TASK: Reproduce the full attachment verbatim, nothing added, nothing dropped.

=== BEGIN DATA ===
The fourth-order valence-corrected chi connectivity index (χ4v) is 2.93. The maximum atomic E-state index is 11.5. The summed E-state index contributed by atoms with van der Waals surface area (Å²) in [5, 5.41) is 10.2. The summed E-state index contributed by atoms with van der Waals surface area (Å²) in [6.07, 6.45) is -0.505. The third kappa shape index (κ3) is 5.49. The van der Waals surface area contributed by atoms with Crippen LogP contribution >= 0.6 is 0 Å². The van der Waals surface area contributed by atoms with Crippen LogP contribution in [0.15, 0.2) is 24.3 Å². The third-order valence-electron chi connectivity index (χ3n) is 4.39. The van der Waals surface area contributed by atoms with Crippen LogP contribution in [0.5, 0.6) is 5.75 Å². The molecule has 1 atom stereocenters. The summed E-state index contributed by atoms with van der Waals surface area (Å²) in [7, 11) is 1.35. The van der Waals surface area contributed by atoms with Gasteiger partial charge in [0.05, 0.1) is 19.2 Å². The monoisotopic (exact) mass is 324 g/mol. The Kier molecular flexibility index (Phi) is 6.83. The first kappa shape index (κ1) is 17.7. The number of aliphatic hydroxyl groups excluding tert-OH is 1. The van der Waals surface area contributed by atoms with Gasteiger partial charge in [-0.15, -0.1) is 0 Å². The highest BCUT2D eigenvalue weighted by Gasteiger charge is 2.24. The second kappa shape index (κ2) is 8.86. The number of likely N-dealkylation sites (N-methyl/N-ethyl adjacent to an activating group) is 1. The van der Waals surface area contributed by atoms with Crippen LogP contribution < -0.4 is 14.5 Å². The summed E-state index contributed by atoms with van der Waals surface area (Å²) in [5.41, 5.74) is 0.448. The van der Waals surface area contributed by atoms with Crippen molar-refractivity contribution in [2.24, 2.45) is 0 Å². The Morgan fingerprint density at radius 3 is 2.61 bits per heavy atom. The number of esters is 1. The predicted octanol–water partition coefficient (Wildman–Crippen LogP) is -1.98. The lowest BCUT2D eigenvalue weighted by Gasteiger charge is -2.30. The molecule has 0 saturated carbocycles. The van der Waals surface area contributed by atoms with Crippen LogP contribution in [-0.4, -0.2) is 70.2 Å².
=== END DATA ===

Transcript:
The fourth-order valence-corrected chi connectivity index (χ4v) is 2.93. The maximum atomic E-state index is 11.5. The summed E-state index contributed by atoms with van der Waals surface area (Å²) in [5, 5.41) is 10.2. The summed E-state index contributed by atoms with van der Waals surface area (Å²) in [6.07, 6.45) is -0.505. The third kappa shape index (κ3) is 5.49. The van der Waals surface area contributed by atoms with Crippen LogP contribution >= 0.6 is 0 Å². The van der Waals surface area contributed by atoms with Crippen LogP contribution in [0.15, 0.2) is 24.3 Å². The third-order valence-electron chi connectivity index (χ3n) is 4.39. The van der Waals surface area contributed by atoms with Crippen LogP contribution in [0.5, 0.6) is 5.75 Å². The molecule has 1 atom stereocenters. The summed E-state index contributed by atoms with van der Waals surface area (Å²) in [7, 11) is 1.35. The van der Waals surface area contributed by atoms with Gasteiger partial charge in [0.05, 0.1) is 19.2 Å². The monoisotopic (exact) mass is 324 g/mol. The Kier molecular flexibility index (Phi) is 6.83. The first kappa shape index (κ1) is 17.7. The number of aliphatic hydroxyl groups excluding tert-OH is 1. The van der Waals surface area contributed by atoms with Gasteiger partial charge in [-0.15, -0.1) is 0 Å². The highest BCUT2D eigenvalue weighted by Gasteiger charge is 2.24. The second kappa shape index (κ2) is 8.86. The number of likely N-dealkylation sites (N-methyl/N-ethyl adjacent to an activating group) is 1. The van der Waals surface area contributed by atoms with Crippen LogP contribution < -0.4 is 14.5 Å². The summed E-state index contributed by atoms with van der Waals surface area (Å²) in [5.41, 5.74) is 0.448. The van der Waals surface area contributed by atoms with Crippen molar-refractivity contribution in [2.24, 2.45) is 0 Å². The Morgan fingerprint density at radius 3 is 2.61 bits per heavy atom. The number of esters is 1. The predicted octanol–water partition coefficient (Wildman–Crippen LogP) is -1.98. The lowest BCUT2D eigenvalue weighted by Gasteiger charge is -2.30. The molecule has 0 saturated carbocycles. The van der Waals surface area contributed by atoms with Crippen LogP contribution in [-0.4, -0.2) is 70.2 Å².